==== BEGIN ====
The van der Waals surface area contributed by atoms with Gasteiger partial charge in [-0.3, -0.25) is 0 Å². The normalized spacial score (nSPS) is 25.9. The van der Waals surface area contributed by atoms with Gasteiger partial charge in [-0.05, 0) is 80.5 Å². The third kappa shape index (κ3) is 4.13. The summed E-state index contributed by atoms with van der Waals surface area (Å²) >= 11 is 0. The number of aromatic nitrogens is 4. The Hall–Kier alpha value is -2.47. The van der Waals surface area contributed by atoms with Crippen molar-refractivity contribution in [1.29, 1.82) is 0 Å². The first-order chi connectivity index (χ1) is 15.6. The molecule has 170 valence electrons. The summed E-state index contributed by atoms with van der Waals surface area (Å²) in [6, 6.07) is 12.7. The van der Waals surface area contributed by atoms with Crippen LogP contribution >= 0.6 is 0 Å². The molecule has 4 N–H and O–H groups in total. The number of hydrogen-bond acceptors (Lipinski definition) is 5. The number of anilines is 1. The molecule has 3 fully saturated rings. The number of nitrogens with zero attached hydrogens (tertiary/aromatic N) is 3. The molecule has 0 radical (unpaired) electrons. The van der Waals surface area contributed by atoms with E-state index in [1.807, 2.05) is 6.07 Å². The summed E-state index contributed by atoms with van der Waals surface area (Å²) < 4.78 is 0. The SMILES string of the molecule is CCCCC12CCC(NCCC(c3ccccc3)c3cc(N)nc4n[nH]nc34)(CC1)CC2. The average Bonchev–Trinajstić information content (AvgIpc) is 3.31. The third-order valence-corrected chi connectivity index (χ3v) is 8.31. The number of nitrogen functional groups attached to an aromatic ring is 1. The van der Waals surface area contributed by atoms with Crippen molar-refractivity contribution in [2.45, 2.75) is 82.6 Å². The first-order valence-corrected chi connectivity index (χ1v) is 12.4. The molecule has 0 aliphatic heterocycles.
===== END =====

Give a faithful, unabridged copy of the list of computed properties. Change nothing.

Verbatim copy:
The van der Waals surface area contributed by atoms with Gasteiger partial charge in [-0.3, -0.25) is 0 Å². The normalized spacial score (nSPS) is 25.9. The van der Waals surface area contributed by atoms with Gasteiger partial charge in [-0.05, 0) is 80.5 Å². The third kappa shape index (κ3) is 4.13. The summed E-state index contributed by atoms with van der Waals surface area (Å²) >= 11 is 0. The number of aromatic nitrogens is 4. The Hall–Kier alpha value is -2.47. The van der Waals surface area contributed by atoms with Crippen molar-refractivity contribution in [1.29, 1.82) is 0 Å². The first-order chi connectivity index (χ1) is 15.6. The molecule has 170 valence electrons. The summed E-state index contributed by atoms with van der Waals surface area (Å²) in [6, 6.07) is 12.7. The van der Waals surface area contributed by atoms with Crippen LogP contribution >= 0.6 is 0 Å². The molecule has 4 N–H and O–H groups in total. The number of hydrogen-bond acceptors (Lipinski definition) is 5. The number of anilines is 1. The molecule has 3 fully saturated rings. The number of nitrogens with zero attached hydrogens (tertiary/aromatic N) is 3. The molecule has 0 radical (unpaired) electrons. The van der Waals surface area contributed by atoms with E-state index in [1.807, 2.05) is 6.07 Å². The summed E-state index contributed by atoms with van der Waals surface area (Å²) < 4.78 is 0. The SMILES string of the molecule is CCCCC12CCC(NCCC(c3ccccc3)c3cc(N)nc4n[nH]nc34)(CC1)CC2. The average Bonchev–Trinajstić information content (AvgIpc) is 3.31. The third-order valence-corrected chi connectivity index (χ3v) is 8.31. The number of nitrogen functional groups attached to an aromatic ring is 1. The van der Waals surface area contributed by atoms with Crippen molar-refractivity contribution in [2.45, 2.75) is 82.6 Å². The first-order valence-corrected chi connectivity index (χ1v) is 12.4. The molecule has 0 aliphatic heterocycles.